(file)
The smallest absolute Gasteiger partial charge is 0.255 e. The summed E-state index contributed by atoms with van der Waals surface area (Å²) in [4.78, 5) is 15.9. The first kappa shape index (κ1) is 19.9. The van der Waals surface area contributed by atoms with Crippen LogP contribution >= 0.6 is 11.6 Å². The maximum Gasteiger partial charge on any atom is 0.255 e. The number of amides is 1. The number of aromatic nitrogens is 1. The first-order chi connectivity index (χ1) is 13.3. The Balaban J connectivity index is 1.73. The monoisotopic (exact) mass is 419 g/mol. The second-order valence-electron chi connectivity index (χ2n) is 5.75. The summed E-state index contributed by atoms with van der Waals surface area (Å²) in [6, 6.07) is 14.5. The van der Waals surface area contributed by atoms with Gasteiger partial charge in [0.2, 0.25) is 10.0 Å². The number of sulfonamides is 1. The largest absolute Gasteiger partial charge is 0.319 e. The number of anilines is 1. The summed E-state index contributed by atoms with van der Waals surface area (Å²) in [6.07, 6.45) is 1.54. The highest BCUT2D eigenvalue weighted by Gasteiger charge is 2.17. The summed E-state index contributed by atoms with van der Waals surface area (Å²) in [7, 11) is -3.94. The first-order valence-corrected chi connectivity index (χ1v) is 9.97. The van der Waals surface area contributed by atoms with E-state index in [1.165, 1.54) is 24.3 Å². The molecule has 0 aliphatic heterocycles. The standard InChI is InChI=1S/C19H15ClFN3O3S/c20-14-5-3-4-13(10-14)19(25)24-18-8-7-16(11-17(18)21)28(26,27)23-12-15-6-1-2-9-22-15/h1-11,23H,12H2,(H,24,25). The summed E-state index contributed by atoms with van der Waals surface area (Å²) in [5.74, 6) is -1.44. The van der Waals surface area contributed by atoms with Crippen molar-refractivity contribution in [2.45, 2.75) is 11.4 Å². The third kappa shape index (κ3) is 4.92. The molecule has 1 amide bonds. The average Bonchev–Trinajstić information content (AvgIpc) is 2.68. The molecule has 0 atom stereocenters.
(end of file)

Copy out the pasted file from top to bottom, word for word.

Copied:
The smallest absolute Gasteiger partial charge is 0.255 e. The summed E-state index contributed by atoms with van der Waals surface area (Å²) in [4.78, 5) is 15.9. The first kappa shape index (κ1) is 19.9. The van der Waals surface area contributed by atoms with Crippen LogP contribution >= 0.6 is 11.6 Å². The maximum Gasteiger partial charge on any atom is 0.255 e. The number of amides is 1. The number of aromatic nitrogens is 1. The first-order chi connectivity index (χ1) is 13.3. The Balaban J connectivity index is 1.73. The monoisotopic (exact) mass is 419 g/mol. The second-order valence-electron chi connectivity index (χ2n) is 5.75. The summed E-state index contributed by atoms with van der Waals surface area (Å²) in [6, 6.07) is 14.5. The van der Waals surface area contributed by atoms with Gasteiger partial charge in [0.2, 0.25) is 10.0 Å². The number of sulfonamides is 1. The largest absolute Gasteiger partial charge is 0.319 e. The number of anilines is 1. The summed E-state index contributed by atoms with van der Waals surface area (Å²) in [6.07, 6.45) is 1.54. The highest BCUT2D eigenvalue weighted by Gasteiger charge is 2.17. The summed E-state index contributed by atoms with van der Waals surface area (Å²) in [7, 11) is -3.94. The first-order valence-corrected chi connectivity index (χ1v) is 9.97. The van der Waals surface area contributed by atoms with E-state index in [1.165, 1.54) is 24.3 Å². The molecule has 0 aliphatic heterocycles. The standard InChI is InChI=1S/C19H15ClFN3O3S/c20-14-5-3-4-13(10-14)19(25)24-18-8-7-16(11-17(18)21)28(26,27)23-12-15-6-1-2-9-22-15/h1-11,23H,12H2,(H,24,25). The summed E-state index contributed by atoms with van der Waals surface area (Å²) in [5.74, 6) is -1.44. The van der Waals surface area contributed by atoms with Crippen molar-refractivity contribution in [2.45, 2.75) is 11.4 Å². The third kappa shape index (κ3) is 4.92. The molecule has 1 amide bonds. The average Bonchev–Trinajstić information content (AvgIpc) is 2.68. The molecule has 0 atom stereocenters.